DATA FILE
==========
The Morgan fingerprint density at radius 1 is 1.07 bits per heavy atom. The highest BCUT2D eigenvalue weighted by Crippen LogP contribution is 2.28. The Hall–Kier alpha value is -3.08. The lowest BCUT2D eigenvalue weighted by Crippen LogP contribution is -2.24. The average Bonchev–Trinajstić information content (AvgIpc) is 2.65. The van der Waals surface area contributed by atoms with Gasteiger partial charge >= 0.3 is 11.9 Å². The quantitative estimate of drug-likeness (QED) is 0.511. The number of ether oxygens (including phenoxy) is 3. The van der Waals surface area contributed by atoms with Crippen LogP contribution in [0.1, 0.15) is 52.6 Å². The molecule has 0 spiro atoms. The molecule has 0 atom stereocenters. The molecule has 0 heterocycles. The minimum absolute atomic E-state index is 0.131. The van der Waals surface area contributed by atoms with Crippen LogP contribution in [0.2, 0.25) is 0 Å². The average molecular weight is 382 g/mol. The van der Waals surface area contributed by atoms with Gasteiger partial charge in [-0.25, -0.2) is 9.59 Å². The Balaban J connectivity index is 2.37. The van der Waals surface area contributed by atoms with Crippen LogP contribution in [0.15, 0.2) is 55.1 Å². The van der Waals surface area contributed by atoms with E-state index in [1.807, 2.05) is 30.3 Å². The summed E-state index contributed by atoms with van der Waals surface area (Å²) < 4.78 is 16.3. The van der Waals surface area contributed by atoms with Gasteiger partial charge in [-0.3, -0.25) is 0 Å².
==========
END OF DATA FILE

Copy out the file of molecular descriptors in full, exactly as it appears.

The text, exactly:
The Morgan fingerprint density at radius 1 is 1.07 bits per heavy atom. The highest BCUT2D eigenvalue weighted by Crippen LogP contribution is 2.28. The Hall–Kier alpha value is -3.08. The lowest BCUT2D eigenvalue weighted by Crippen LogP contribution is -2.24. The average Bonchev–Trinajstić information content (AvgIpc) is 2.65. The van der Waals surface area contributed by atoms with Gasteiger partial charge >= 0.3 is 11.9 Å². The quantitative estimate of drug-likeness (QED) is 0.511. The number of ether oxygens (including phenoxy) is 3. The van der Waals surface area contributed by atoms with Crippen LogP contribution in [0.1, 0.15) is 52.6 Å². The molecule has 0 spiro atoms. The molecule has 0 atom stereocenters. The molecule has 0 heterocycles. The minimum absolute atomic E-state index is 0.131. The van der Waals surface area contributed by atoms with Crippen LogP contribution in [0.2, 0.25) is 0 Å². The average molecular weight is 382 g/mol. The van der Waals surface area contributed by atoms with Gasteiger partial charge in [-0.25, -0.2) is 9.59 Å². The Balaban J connectivity index is 2.37. The van der Waals surface area contributed by atoms with Crippen LogP contribution in [0.15, 0.2) is 55.1 Å². The van der Waals surface area contributed by atoms with E-state index in [1.807, 2.05) is 30.3 Å². The summed E-state index contributed by atoms with van der Waals surface area (Å²) < 4.78 is 16.3. The van der Waals surface area contributed by atoms with Gasteiger partial charge in [-0.3, -0.25) is 0 Å².